Personally, I find looking at horns and raw speakers makes me constantly think of what could have been done better, so I have always have covered them with speaker cloth since 1981 :D.

Art

That looks good, I like that concept. But if I were to make the mouth of the bass horn that large, the beam width would be less than 90 deg at 300hz - or am I missing something?
 

steve71

Member
2007-11-12 6:01 pm
steve71,
I think that Cal Weldon has the information that you are looking for. I see him on many of the multicell threads and I think he is a real Altec lover. Personally I can't handle the 1.4" drivers at that low a cutoff frequency but everyone has their own preferences. Talk to Cal and see what he says. Search for his name, he is on all the time.

Thanks, I will send Cal a PM if he doesn't chime in here. What horn were you using down to 300hz and what didn't you like about it? What crossover slope were you using? I'm using an active crossover with 24db/octave roll off, that might be the difference?
 
That looks good, I like that concept. But if I were to make the mouth of the bass horn that large, the beam width would be less than 90 deg at 300hz - or am I missing something?
Bass horn beam width at 300 Hz will be largely dependent on the horn throat angle, not the mouth angle.
My PA uses optional waveguides which extend the 26.5 wide 90 degree horn to 53 inches wide.
The dispersion remains a uniform 90 degree pattern, the waveguides extend pattern control about an octave lower.
 
Cal,
Sorry if I made your ears burn. I thought that you were the man with multi-cells! Have you done a sweep across the cells or just an individual cell? I though that they use to have this information in my old AES Journal papers on loudspeakers but my old copy is somewhere in storage. If I remember correctly they are not nearly as smooth as some seem to think, on average they may be good at dispersion but on a smaller scale I want to remember that they are rather rough in a polar response sense.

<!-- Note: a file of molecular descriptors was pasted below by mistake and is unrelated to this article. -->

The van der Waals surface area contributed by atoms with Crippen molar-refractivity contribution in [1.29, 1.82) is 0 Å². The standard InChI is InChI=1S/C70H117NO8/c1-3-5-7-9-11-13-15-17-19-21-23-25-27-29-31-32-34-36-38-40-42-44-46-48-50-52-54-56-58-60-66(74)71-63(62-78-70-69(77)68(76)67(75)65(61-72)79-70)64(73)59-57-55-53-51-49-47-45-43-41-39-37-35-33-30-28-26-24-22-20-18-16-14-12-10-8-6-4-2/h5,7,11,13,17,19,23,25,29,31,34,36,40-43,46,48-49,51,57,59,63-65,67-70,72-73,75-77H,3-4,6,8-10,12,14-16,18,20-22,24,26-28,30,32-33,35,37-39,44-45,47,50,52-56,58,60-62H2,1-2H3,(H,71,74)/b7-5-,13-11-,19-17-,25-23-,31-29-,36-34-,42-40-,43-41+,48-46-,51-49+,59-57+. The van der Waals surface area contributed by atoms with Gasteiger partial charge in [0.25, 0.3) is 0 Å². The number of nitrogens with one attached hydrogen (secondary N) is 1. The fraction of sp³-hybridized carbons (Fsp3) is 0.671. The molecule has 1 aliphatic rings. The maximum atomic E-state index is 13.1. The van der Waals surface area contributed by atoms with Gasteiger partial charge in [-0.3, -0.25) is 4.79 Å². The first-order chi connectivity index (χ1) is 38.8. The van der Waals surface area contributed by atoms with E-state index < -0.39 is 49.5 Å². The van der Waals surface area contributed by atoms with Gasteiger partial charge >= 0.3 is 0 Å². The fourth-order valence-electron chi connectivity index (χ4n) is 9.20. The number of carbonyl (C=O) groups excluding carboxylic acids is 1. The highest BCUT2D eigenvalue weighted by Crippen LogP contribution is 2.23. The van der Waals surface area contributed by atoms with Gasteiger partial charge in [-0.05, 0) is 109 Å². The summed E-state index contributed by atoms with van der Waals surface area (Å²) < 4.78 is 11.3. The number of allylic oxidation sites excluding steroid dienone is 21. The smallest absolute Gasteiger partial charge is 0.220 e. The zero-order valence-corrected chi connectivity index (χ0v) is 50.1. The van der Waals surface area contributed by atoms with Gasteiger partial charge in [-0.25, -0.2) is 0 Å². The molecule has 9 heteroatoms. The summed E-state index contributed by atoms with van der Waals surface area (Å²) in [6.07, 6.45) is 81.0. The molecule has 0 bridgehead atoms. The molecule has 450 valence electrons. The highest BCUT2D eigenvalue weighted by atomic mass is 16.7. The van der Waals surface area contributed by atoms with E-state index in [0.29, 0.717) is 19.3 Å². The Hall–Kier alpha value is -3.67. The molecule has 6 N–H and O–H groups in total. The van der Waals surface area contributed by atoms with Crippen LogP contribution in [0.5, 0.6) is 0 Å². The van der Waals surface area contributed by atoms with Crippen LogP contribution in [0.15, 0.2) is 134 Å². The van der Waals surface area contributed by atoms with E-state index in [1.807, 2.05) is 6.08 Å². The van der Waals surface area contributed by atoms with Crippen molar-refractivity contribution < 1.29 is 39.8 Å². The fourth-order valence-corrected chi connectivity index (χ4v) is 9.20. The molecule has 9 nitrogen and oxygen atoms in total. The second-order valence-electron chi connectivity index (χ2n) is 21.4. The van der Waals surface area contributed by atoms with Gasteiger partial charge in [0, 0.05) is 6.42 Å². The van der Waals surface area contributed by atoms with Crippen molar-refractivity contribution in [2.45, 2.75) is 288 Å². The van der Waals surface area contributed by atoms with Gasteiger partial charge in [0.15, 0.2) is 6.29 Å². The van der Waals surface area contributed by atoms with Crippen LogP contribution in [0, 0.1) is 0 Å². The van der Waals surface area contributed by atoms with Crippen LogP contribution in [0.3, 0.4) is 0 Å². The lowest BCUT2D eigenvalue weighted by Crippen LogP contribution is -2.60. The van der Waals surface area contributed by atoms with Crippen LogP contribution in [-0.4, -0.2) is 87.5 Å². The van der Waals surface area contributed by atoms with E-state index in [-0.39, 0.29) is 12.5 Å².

Pano

Administrator
Paid Member
2004-10-07 6:05 am
Panama
On axis it sound good playing down to 300hz so it would be nice to cross that low.
Having "Been there, Done that" you'd have to define "nice".
To sum up a few years of work and pulling my hair out:
  • Q: Why would you want to cross that low?
  • A: Because I want to cover as much as I can with the horn.
  • Q: Why with the horn?
  • A: Because it sounds better than the woofer.
  • Q: Does it really? Or do you just think it does?

I found that it does not. That is probably not entirely the fault of the horn, the compression driver is important, too. Even with the robust Altec phenolic drivers like the 291 "Giant Voice" running that low does not sound great. Remember that at some point output will drop and distortion will skyrocket. You want to stay far away from that point, unless you are using very steep crossover slopes, which have their own problems.

After a lot of experiment, measurement and listening, I've found that 1.4" drivers are just better sounding crossed at ~600Hz or higher. Although they will play lower on the right horn, you do need the extra octave (or more) below the crossover point to stay out of high distortion. Even if they will play down that low, you probably don't want to use it for high fidelity.

Honestly, most good 15" woofers sound better in that range than the compression drivers. Placing the crossover point where it actually sounds best, not where we hope it will sound best, is best practice.
It took me years to learn that. :D
 
Pano,
I second that opinion on the crossover point of the 1.4" compression drivers and even more for a 2" for other reasons. I didn't want to get into a verbal joust so I kept my mouth shut. In pro-audio PA applications this is why I originally developed cone driver mid-range horns to cover this region. The sound of a compression driver that low at any kind of level is just not a nice sound. Besides the fact that you could easily overload the compression driver and watch a whole PA worth of diaphragms go up in smoke back in the day with passive crossovers. From what I remember the aluminum diaphragms did sound a bit better than the phenolic ones but would break easier in use than the phenolic. We developed 10" cone driven mids just to take this out of the equation and to improve the mids so much over just 15" horn bass bins and a horn top.